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Nonsurgical Technique Treats Varicose Veins With Heat

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March 28, 2000 (San Diego) -- A new procedure treats varicose veins by heating them, causing the tissue to contract and the vein to close, according to Mark J. Marzano, MD, speaking here at an annual meeting of interventional radiologists. The procedure was approved by the FDA in March 1999 for the treatment of saphenous veins, which run along the inner leg.

The procedure, which uses a probe inserted into the vein, has several advantages over conventional treatment for varicose veins, he says. For example, it is performed in the physician's office, and the patient typically requires only local anesthesia and, in some cases, sedation. Afterward, the patient has no sutures or dressings needing special care. Patients can return to work the next day and resume normal activities immediately - except for weight lifting, which must be deferred until a check-up one week after the procedure.

Conventional vein surgery, called "vein stripping" because it involves tying off the problematic vein and pulling it from the body, is performed in a hospital operating room. The patient is usually under general anesthesia, or in some cases, a regional block, and must rest the healing leg for about one week.

During the heat procedure, the physician uses an ultrasound machine's image as a guide when inserting the probe through a narrow tube, called a catheter, into a junction between two major leg veins, the saphenous and femoral veins.

"The catheter is connected to a radiofrequency generator that heats the collagen of the [vein walls] to 85? C," which causes the saphenous vein, which runs along the inner leg, to shrink and close off, Marzano tells WebMD. He is an interventional radiologist in private practice in Baltimore. Interventional radiologists have had additional training and use imaging techniques to treat several medical conditions.

After treatment, patients wear for three days a low-grade compression stocking, which has the approximate strength of a support stocking that can be bought at the drug store, he says.

In addition to being less painful and disabling than conventional vein surgery, the thermal procedure is also free of the recurrences associated with sclerotherapy, says Marzano. Sclerotherapy consists of injecting a solution into the vein that hardens it.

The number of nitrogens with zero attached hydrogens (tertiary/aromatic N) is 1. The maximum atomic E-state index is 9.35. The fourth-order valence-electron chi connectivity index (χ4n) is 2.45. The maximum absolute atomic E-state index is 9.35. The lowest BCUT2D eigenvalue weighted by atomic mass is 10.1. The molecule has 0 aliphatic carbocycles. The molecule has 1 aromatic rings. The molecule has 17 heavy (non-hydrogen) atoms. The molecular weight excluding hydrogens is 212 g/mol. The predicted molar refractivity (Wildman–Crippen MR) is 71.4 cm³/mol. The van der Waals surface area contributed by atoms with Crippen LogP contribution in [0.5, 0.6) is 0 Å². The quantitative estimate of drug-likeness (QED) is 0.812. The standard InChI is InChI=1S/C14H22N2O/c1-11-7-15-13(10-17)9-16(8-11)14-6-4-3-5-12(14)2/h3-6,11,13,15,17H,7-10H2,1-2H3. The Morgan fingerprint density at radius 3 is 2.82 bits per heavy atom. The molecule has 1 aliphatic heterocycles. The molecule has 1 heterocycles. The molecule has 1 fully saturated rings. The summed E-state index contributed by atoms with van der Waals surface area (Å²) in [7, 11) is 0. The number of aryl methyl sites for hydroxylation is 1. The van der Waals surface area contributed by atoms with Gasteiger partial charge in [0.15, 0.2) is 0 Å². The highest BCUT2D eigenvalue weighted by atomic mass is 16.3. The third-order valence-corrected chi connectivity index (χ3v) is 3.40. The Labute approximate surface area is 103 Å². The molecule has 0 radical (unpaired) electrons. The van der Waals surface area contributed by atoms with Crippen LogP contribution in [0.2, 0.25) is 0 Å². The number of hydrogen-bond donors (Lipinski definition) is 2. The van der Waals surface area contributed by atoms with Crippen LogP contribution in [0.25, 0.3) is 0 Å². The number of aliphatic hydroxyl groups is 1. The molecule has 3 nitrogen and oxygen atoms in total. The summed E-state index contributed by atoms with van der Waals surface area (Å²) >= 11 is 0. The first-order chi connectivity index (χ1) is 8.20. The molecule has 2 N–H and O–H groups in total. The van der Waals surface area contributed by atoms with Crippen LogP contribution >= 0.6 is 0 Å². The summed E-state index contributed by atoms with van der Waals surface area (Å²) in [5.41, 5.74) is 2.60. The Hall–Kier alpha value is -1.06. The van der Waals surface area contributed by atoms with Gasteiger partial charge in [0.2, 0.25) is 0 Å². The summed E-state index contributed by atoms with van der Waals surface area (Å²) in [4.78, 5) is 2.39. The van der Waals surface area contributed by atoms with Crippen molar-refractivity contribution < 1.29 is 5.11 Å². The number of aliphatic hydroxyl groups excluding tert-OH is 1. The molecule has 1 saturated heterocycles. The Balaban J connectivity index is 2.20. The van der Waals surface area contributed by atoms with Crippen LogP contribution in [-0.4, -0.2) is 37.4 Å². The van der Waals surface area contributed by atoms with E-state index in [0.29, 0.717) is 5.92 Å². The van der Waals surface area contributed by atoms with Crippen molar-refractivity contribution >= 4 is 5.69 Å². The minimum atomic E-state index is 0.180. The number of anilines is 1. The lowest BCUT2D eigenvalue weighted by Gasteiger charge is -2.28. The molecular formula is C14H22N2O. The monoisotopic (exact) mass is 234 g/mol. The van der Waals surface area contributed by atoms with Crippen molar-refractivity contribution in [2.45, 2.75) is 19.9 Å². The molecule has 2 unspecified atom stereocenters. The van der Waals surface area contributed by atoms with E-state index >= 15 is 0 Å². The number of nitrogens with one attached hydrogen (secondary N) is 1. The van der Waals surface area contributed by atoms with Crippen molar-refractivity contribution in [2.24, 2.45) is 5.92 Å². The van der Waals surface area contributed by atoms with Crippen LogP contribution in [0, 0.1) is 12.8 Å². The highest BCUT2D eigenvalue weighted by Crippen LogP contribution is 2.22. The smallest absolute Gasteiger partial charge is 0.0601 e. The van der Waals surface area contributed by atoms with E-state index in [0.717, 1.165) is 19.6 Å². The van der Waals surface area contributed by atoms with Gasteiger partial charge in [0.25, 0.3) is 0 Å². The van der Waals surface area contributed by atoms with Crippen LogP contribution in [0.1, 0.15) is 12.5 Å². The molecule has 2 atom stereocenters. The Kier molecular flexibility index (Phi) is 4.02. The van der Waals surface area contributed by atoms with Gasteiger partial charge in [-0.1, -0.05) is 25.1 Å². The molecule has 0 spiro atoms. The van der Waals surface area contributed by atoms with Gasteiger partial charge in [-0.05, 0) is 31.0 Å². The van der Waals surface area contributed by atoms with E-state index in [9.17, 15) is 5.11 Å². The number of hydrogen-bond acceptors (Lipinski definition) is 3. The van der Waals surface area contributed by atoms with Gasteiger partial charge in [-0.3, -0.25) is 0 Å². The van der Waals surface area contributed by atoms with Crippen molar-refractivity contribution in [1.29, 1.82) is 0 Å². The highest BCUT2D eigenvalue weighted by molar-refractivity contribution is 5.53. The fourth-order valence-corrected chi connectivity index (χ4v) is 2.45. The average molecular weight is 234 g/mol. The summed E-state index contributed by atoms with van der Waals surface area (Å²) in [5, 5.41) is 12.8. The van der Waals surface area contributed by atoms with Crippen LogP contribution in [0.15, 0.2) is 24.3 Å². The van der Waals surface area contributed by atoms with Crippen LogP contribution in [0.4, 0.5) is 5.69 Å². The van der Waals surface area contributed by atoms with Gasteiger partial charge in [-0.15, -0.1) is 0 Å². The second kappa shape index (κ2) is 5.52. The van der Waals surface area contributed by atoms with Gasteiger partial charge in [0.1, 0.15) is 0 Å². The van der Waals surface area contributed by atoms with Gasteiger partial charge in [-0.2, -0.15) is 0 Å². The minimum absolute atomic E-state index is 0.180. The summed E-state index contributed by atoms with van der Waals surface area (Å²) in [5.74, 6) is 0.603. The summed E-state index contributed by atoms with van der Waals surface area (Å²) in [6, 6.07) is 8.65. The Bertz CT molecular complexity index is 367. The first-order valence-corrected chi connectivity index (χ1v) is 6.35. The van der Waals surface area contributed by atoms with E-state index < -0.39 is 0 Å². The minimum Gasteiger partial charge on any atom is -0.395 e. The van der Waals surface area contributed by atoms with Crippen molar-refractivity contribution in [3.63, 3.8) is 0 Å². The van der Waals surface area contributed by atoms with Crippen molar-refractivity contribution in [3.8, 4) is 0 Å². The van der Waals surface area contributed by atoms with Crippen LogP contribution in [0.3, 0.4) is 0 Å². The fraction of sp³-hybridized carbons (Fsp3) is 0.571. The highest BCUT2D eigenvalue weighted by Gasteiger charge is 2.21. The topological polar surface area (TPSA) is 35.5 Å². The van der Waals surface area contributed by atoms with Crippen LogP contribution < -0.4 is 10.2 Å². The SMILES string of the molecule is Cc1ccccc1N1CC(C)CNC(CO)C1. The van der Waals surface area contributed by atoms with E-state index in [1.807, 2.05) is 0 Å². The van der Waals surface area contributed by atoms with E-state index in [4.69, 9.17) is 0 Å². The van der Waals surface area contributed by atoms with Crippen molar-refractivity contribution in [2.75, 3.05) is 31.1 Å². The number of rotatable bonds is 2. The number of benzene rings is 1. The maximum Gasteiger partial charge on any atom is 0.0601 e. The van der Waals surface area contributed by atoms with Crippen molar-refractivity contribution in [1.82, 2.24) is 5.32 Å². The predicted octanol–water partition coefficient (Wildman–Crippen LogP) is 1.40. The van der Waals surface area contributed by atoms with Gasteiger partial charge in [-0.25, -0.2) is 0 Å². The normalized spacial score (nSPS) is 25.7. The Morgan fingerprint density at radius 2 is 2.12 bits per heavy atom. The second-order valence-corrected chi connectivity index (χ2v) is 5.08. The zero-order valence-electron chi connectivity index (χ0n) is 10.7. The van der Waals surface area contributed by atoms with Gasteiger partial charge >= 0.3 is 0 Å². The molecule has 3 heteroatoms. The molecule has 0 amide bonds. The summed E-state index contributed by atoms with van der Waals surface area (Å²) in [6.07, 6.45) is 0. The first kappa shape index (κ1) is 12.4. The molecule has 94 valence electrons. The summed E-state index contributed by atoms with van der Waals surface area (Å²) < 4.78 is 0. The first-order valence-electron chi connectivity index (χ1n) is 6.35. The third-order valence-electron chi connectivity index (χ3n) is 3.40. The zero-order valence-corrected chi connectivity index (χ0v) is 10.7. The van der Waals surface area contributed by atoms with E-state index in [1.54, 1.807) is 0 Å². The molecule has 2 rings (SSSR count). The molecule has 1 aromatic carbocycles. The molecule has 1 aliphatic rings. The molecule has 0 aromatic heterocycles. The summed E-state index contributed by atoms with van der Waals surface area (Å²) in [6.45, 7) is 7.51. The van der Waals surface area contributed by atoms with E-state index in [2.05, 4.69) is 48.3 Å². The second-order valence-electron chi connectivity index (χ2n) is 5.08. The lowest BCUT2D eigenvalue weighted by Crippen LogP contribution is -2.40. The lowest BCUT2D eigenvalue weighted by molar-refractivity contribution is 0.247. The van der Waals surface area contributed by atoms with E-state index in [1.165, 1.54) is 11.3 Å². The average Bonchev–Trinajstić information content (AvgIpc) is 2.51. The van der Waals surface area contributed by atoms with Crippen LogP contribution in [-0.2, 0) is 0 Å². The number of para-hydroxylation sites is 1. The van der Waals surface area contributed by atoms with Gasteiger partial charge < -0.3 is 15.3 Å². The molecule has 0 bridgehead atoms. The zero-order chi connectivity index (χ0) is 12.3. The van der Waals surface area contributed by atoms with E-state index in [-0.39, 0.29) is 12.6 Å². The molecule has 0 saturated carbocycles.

In a study conducted at 33 centers, he and colleagues tested this procedure on more than 370 legs in nearly 340 patients. Six-month follow-up data on 221 legs revealed 95% were free of congested blood. Phlebectomy, or removal of branches of the vein to enhance the procedure, was performed in 37% of original 370. "Every patient [whose veins were closed] at one week was still [closed] at six months," he tells WebMD.

Approximately 5% of patients developed numbness, which typically resolved six months after therapy. About 4% of the patients experienced skin burns. Patients whose veins were located directly under the skin were more at risk for burns. However, this complication can be prevented by injecting a local anesthetic under the skin, Marzano tells WebMD.

There were three incidences of clot formation, which can cause a serious condition known as pulmonary embolism if clots travel to the lungs.

Vital Information:

  • Researchers have developed a new technique for treating varicose veins that involves heating the veins and causing them to close up.
  • The new procedure can be performed in a doctor's office under local anesthesia, and patients can resume all normal activities the next day except for weight lifting.
  • There were no recurrences associated with the procedure, and negative side effects occurred in a small number of patients, including numbness, burns to the skin, and clot formation.
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